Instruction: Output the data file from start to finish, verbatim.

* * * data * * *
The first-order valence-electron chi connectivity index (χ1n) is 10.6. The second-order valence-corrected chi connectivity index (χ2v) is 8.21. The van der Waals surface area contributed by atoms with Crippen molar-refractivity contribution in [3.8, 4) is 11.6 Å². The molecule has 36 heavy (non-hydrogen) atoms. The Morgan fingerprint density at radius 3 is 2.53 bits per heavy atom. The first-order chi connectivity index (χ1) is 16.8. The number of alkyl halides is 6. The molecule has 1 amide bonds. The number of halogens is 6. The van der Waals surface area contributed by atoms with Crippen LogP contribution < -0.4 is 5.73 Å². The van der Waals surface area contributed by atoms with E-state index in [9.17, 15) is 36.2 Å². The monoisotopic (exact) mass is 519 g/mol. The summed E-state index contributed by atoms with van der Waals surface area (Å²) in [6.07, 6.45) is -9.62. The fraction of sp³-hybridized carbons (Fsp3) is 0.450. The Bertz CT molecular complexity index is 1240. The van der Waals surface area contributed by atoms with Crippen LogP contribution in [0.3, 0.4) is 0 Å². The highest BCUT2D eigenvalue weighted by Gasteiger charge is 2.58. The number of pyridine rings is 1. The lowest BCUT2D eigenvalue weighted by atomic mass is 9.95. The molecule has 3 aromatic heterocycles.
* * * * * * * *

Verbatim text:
The first-order valence-electron chi connectivity index (χ1n) is 10.6. The second-order valence-corrected chi connectivity index (χ2v) is 8.21. The van der Waals surface area contributed by atoms with Crippen molar-refractivity contribution in [3.8, 4) is 11.6 Å². The molecule has 36 heavy (non-hydrogen) atoms. The Morgan fingerprint density at radius 3 is 2.53 bits per heavy atom. The first-order chi connectivity index (χ1) is 16.8. The number of alkyl halides is 6. The molecule has 1 amide bonds. The number of halogens is 6. The van der Waals surface area contributed by atoms with Crippen LogP contribution < -0.4 is 5.73 Å². The van der Waals surface area contributed by atoms with E-state index in [9.17, 15) is 36.2 Å². The monoisotopic (exact) mass is 519 g/mol. The summed E-state index contributed by atoms with van der Waals surface area (Å²) in [6.07, 6.45) is -9.62. The fraction of sp³-hybridized carbons (Fsp3) is 0.450. The Bertz CT molecular complexity index is 1240. The van der Waals surface area contributed by atoms with Crippen LogP contribution in [0.3, 0.4) is 0 Å². The highest BCUT2D eigenvalue weighted by Gasteiger charge is 2.58. The number of pyridine rings is 1. The lowest BCUT2D eigenvalue weighted by atomic mass is 9.95. The molecule has 3 aromatic heterocycles.